Best Buy refused to take back the damaged TV they sold a customer claiming it’s company policy. Many say they’ll no longer buy TVs from the retailer because of it.
In a viral TikTok, a man shared the frustrating exchange he had with a Best Buy worker over a damaged TV. In the two-minute video, he explains that the electronic device was already damaged when he pulled it out of the box, excited to use it.
There was no damage on his part, so he fully expected Best Buy to take back the broken merchandise they sold him. But that’s not what happened.
Instead, the Best Buy worker explains that since the item was sold damaged, the customer would have to take up his complaint directly with the manufacturer, not with Best Buy. She adds that only a consumer can file the claim and states that there is nothing else she can do to help.
“Our systems won’t let us return TVs once they’re damaged,” the worker explains. “With it being damaged inside the box, manufacturer has to deal with it.”
The customer says that the policy made no sense to him and that he was going to dispute the charge with his credit card company so he wouldn’t have to pay for a TV that he couldn’t actually use.
He adds that when customers buy a TV Best Buy should disclose that policy while the person is in the store, that way they can check if the TV is functional before they pay for it and take it home.
The customer says that when he’s bought damaged items from another store they tell him to just send it back, presumably for a refund or exchange.
When the man asks to speak with someone higher up than her, the worker responds that every manager above her would say the same thing: “We do not return TVs.”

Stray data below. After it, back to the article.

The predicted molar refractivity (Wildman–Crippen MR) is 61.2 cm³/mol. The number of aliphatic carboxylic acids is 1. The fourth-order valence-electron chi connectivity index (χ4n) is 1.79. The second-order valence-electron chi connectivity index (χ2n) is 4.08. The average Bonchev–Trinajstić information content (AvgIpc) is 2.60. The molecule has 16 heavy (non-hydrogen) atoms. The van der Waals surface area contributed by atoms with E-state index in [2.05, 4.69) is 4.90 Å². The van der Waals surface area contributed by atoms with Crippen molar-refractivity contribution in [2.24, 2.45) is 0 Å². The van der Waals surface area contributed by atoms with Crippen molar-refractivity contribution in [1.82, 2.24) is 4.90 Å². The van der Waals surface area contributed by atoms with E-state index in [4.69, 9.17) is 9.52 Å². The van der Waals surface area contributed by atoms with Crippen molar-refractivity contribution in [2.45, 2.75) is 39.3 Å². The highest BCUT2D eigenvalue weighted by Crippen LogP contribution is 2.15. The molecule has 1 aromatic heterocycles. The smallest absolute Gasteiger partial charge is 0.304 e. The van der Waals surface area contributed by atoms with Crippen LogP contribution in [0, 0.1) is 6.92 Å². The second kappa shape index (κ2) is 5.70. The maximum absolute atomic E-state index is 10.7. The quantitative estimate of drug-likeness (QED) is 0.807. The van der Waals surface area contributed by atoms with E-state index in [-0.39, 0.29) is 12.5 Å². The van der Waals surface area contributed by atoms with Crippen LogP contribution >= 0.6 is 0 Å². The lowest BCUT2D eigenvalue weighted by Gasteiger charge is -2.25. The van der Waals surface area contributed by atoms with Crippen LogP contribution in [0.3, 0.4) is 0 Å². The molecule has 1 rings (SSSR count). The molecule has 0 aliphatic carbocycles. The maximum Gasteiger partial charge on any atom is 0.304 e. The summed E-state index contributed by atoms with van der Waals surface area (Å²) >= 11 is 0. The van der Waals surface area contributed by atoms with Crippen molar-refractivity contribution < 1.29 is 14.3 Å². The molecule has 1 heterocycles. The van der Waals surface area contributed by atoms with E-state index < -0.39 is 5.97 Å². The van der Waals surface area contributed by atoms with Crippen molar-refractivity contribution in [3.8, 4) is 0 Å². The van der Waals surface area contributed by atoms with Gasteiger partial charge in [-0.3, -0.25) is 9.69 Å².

This policy goes against what the store has written online, which says if a customer receives a product that is “damaged in shipping, defective or that is not the product you ordered,” they can return it during their return window, “and we will arrange for a replacement.”
This isn’t the first time Best Buy has come under fire in recent months. Another person called out the retailer for storing its TVs horizontally instead of vertically, which makes them more prone to damage.
Best Buy, which used to be known for its epic Black Friday deals, was also recently slammed by customers not having worthwhile discounts this year. Stores across the country were still stocked up on TVs following Black Friday, despite that being the usual big-ticket item for the money-saving holiday.
The original source of the video is unclear since the TikTok is not watermarked and was published by an account that regularly reposts videos. The clip reposted by @sarah_conner1 has well over 800,000 views and more than 11,000 comments.
@sarah_conner1 best buy refuses to return broken TV #bestbuy #customerservice #brokentv #noreturnsnorefunds ♬ original sound – SarahConner
Many commenters pointed out that Best Buy should return the broken product instead of making customers jump through hoops by filing a claim with the manufacturer.
“The contract was between you and Best Buy. Not you and the TV manufacturer when you bought it. You handed the money to Best Buy,” a person said.
“As a distributer in the retail chain, Best Buy should accept the return and file a claim with the manufacture rather than putting the burden on the customer who purchased the TV in the good faith,” another pointed out.
Several people said the TikTok turned them off from wanting to buy from the retailer.
“I am so glad I watched this video. I’ll never purchase a TV from Best buy,” the top comment read.
“Not buying a tv at Best Buy anymore!!!” a viewer declared.
The Daily Dot reached out to @sarah_conner1 and Best Buy via email.